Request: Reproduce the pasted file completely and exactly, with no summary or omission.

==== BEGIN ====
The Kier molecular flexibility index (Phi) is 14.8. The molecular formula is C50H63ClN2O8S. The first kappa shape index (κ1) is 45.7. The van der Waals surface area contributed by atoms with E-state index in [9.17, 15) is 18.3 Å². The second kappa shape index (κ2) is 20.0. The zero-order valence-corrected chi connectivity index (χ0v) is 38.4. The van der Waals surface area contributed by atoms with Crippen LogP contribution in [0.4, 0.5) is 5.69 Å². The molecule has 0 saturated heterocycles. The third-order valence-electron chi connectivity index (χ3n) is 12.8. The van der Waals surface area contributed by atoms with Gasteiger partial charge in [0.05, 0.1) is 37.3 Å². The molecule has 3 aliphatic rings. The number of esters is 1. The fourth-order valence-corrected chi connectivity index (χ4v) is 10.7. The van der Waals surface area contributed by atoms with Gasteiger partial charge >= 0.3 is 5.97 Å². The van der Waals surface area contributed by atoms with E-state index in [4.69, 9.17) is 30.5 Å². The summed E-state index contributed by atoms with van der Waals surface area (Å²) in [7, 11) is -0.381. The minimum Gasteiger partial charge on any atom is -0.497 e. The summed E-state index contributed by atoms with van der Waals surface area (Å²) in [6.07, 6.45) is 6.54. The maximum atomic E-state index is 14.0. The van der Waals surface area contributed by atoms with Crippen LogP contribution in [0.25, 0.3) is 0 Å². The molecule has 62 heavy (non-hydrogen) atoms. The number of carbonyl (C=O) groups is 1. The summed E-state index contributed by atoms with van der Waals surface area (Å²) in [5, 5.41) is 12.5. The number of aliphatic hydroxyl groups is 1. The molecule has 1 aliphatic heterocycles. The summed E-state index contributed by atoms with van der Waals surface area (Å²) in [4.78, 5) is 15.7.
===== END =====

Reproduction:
The Kier molecular flexibility index (Phi) is 14.8. The molecular formula is C50H63ClN2O8S. The first kappa shape index (κ1) is 45.7. The van der Waals surface area contributed by atoms with E-state index in [9.17, 15) is 18.3 Å². The second kappa shape index (κ2) is 20.0. The zero-order valence-corrected chi connectivity index (χ0v) is 38.4. The van der Waals surface area contributed by atoms with Crippen LogP contribution in [0.4, 0.5) is 5.69 Å². The molecule has 0 saturated heterocycles. The third-order valence-electron chi connectivity index (χ3n) is 12.8. The van der Waals surface area contributed by atoms with Gasteiger partial charge in [0.05, 0.1) is 37.3 Å². The molecule has 3 aliphatic rings. The number of esters is 1. The fourth-order valence-corrected chi connectivity index (χ4v) is 10.7. The van der Waals surface area contributed by atoms with Gasteiger partial charge >= 0.3 is 5.97 Å². The van der Waals surface area contributed by atoms with E-state index in [4.69, 9.17) is 30.5 Å². The summed E-state index contributed by atoms with van der Waals surface area (Å²) in [7, 11) is -0.381. The minimum Gasteiger partial charge on any atom is -0.497 e. The summed E-state index contributed by atoms with van der Waals surface area (Å²) in [6.07, 6.45) is 6.54. The maximum atomic E-state index is 14.0. The van der Waals surface area contributed by atoms with Crippen LogP contribution in [0.25, 0.3) is 0 Å². The molecule has 62 heavy (non-hydrogen) atoms. The number of carbonyl (C=O) groups is 1. The summed E-state index contributed by atoms with van der Waals surface area (Å²) in [5, 5.41) is 12.5. The number of aliphatic hydroxyl groups is 1. The molecule has 1 aliphatic heterocycles. The summed E-state index contributed by atoms with van der Waals surface area (Å²) in [4.78, 5) is 15.7.